Going Green (and Leafy) Can Reduce Oral Cancer Risk
Date: March 30, 2011 Richard Jones


We have always been reminded, both as young children and as adults, to consume green leafy vegetables because they are good for the health. Now, recent studies show that consuming green leafy vegetables can reduce the risk of the development of oral cancer, especially in women who smoke tobacco or cigarettes.

The study, which was done by the British Dental Health Foundation, showed that women who smoked can reduce their risk of getting oral cancer by consuming even one serving of green leafy vegetables on a daily basis. The study has yet to uncover the specific reason why eating green leafy vegetables can decrease oral cancer risk, although it is a given fact that an unhealthy diet (along with the use of tobacco) can contribute to the occurrence of oral cancer.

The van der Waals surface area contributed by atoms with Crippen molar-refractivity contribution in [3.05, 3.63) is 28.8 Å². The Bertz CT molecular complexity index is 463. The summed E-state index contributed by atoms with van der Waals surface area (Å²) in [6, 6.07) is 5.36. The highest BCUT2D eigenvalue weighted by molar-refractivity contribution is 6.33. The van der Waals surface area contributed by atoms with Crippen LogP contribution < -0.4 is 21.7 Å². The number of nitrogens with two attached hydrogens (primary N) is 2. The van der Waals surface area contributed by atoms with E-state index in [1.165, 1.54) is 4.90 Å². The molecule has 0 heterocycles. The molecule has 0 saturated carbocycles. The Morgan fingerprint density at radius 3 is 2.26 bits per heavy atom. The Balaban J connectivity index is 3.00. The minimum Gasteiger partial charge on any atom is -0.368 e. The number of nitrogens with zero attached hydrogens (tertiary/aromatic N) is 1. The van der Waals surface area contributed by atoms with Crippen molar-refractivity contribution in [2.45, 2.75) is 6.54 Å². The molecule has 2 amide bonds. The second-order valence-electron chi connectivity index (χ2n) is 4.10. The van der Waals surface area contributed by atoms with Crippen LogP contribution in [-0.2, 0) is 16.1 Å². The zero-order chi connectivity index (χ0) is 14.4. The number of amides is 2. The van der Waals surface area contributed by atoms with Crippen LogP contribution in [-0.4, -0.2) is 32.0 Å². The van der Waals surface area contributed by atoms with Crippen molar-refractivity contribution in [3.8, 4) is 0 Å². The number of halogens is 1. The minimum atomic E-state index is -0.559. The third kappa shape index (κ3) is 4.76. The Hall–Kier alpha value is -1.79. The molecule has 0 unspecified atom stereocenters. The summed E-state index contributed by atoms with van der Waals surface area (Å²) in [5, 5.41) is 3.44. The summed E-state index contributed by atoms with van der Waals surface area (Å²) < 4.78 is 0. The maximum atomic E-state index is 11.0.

Do not be surprised if your dentist suggests the addition of more green leafy vegetables in your diet, as these vegetables can do wonders in keeping you as far away as possible from oral cancer – and other health ailments as well.

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